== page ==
• Same background, more sympathy: Alice had a bad childhood, but this informs her actions in a positive direction, instead, as she determines she needs to be better than the people she knew as a kid.
  • Subverted:
    • Despite having a past that would qualify as a Freudian Excuse, Alice turned out to be a well-adjusted and functioning human being.
    • Alice's story about her Freudian Excuse regularly changes, because she's the goddamn Joker.
    • Alice laughs at the idea that she kills people because of her parents or that people should feel sorry for her because of it.
    • Alice's reaction to the past event is (sometimes hugely) disproportionate, indicating that she was never all that right in the head.
  • Doubly Subverted:
    • Despite appearing well adjusted, her excuse eventually leads her to commit murder.
    • One of her many excuses is revealed to be the truth.
    • Alice's laughter is unconvincing, and she doth protest too much on the subject; even if she chooses not to acknowledge it, she still has issues with her past that inform her actions.
  • Parodied:
    • Alice routinely engages in mass murder and world conquest as an adult, because the expensive bike she got for her sixth birthday was blue and not red as she wanted (or some other similarly trivial, pathetic, and laughable excuse).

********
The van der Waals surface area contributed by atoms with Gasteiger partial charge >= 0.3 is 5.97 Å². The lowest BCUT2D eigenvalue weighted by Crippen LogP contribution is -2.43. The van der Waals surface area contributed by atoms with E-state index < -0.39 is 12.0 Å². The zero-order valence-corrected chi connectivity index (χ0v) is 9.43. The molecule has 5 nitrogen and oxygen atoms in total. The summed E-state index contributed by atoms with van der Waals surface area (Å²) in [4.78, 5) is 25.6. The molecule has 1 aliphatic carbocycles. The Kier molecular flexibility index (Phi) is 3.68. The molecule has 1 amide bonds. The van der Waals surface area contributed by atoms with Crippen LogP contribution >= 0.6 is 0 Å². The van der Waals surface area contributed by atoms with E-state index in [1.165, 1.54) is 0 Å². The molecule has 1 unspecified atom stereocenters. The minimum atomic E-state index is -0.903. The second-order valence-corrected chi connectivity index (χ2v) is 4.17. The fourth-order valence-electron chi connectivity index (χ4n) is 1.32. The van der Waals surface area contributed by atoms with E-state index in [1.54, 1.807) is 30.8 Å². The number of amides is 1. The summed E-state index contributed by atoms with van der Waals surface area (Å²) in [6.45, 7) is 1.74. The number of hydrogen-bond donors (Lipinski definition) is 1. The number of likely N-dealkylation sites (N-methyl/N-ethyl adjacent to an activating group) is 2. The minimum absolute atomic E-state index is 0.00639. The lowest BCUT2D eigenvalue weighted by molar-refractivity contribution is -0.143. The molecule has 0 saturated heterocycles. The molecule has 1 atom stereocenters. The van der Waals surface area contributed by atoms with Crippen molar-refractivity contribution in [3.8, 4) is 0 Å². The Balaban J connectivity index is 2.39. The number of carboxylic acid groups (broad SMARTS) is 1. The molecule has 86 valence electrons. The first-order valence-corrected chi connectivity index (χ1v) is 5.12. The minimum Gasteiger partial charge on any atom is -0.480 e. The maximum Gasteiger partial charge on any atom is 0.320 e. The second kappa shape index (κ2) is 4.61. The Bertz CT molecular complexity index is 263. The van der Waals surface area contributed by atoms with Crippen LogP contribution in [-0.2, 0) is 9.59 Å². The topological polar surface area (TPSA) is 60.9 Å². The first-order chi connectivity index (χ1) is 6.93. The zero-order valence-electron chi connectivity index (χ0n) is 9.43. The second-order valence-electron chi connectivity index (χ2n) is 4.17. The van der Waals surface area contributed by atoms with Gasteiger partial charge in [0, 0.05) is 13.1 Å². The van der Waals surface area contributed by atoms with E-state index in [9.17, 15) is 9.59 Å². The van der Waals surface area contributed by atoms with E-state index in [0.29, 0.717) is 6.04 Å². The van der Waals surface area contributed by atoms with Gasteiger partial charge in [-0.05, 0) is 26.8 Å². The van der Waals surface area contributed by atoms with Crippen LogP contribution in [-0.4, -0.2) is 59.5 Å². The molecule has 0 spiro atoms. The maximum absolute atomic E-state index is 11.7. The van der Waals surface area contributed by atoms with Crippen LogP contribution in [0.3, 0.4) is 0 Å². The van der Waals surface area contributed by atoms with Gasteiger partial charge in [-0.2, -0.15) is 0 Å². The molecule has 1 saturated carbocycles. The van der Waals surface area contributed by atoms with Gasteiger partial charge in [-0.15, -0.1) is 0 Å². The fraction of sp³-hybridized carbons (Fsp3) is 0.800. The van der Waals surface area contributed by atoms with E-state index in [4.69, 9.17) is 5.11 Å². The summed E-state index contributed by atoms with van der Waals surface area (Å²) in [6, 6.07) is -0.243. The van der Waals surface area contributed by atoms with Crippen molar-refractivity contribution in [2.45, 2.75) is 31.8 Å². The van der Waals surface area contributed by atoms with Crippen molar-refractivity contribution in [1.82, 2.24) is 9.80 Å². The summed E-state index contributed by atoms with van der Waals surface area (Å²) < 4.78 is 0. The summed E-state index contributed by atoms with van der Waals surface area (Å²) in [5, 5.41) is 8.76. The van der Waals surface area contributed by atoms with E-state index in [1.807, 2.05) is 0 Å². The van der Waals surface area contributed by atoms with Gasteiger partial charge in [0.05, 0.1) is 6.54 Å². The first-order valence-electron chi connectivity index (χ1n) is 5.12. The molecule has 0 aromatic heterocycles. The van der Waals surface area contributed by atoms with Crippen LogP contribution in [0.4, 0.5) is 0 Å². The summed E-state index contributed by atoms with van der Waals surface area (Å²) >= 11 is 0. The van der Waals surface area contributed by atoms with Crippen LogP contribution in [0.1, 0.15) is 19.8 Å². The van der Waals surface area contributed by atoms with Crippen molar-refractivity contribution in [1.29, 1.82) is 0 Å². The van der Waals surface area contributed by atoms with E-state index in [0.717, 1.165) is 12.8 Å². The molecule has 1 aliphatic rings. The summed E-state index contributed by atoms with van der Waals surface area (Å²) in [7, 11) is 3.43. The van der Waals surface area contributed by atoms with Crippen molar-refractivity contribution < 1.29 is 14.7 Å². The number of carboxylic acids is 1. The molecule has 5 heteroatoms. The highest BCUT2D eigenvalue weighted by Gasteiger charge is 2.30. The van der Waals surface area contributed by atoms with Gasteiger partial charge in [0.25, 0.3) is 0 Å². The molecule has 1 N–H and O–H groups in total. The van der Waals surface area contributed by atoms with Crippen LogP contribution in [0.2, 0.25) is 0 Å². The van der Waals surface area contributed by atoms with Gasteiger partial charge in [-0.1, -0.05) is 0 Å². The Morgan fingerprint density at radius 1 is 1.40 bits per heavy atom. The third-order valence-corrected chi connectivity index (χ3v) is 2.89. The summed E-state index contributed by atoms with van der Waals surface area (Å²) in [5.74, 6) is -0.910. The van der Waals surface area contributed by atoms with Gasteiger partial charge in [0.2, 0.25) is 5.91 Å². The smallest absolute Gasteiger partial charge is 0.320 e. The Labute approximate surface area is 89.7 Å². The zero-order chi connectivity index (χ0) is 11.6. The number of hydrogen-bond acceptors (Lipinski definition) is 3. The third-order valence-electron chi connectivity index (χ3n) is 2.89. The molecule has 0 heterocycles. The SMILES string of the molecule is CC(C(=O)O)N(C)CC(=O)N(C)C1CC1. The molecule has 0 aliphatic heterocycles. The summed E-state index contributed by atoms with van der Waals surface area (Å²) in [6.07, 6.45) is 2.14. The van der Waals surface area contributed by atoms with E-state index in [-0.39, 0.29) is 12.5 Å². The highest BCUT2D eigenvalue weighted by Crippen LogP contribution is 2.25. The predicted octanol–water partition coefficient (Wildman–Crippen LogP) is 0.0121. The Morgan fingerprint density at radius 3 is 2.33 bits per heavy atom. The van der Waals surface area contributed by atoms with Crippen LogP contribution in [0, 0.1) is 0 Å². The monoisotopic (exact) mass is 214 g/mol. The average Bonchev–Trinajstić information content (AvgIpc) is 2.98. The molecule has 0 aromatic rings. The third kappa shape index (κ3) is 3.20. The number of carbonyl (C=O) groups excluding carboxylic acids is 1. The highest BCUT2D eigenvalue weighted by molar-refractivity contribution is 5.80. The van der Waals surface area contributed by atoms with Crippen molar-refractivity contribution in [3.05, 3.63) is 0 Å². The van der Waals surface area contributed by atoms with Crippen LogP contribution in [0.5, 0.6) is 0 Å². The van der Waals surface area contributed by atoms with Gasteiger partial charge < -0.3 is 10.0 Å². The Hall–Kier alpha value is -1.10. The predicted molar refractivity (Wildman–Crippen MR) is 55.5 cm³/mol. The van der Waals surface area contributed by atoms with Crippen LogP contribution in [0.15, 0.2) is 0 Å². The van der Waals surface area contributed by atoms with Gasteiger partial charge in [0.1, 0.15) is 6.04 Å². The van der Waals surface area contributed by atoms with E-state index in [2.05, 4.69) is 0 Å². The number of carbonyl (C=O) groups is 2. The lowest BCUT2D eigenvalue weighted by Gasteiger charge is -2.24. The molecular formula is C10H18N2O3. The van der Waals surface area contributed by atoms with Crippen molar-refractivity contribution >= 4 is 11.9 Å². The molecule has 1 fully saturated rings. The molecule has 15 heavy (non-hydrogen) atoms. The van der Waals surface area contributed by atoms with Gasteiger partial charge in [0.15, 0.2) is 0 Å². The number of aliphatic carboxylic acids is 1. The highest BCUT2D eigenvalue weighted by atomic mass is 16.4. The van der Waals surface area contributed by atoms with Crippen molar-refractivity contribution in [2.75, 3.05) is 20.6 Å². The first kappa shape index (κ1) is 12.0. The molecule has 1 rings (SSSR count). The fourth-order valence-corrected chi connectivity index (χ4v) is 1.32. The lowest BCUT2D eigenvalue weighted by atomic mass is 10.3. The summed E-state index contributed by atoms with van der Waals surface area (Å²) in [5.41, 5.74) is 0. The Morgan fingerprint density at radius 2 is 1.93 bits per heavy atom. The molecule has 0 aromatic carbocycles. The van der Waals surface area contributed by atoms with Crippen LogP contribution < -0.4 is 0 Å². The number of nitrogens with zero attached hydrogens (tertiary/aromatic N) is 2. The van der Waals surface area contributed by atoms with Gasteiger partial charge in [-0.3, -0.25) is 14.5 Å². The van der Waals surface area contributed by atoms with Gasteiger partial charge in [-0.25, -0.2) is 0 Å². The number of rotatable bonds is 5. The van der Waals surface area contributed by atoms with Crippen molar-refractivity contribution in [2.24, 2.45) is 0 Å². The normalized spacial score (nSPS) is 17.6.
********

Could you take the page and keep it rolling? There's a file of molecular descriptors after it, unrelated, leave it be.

• Bob the Big Bad has to constantly shoo away fangirls or fanboys trying to comfort him, and help him come to terms with a Dark and Troubled Past he never said he had in the first place.
  • Zig Zagged: Alice likes to give numerous excuses for her actions, obscuring which one is the true one. Does she just do it For the Evulz? Or is one of them true? Or none of them?
  • Averted:
    • Alice reveals nothing about her past to us; we know nothing one way or the other.
    • Alternatively: Alice's past was basically normal, and she does what she does either to further her agenda or just because she's a sadistic bastard.
    • Alice simply is oblivious or used to her own Jerkass-behavior.
    • Alice's Dark and Troubled Past explains her motivations and methods, perhaps even how her personality and style of relating to others developed and solidified, but everyone (including Alice herself) agrees that it does not excuse her villainy.
  • Enforced: "We can't have our bad guy be evil just for the hell of it. Something should have happened to her to make her this way."
  • Lampshaded: "There must be something really terrible in her past to make her capable of this..."
  • Invoked: "I want to tell in you in detail why I'm doing this to you... I want to make you understand..."
  • Exploited:
    • Alice uses her excuse to make heroes let their guards down.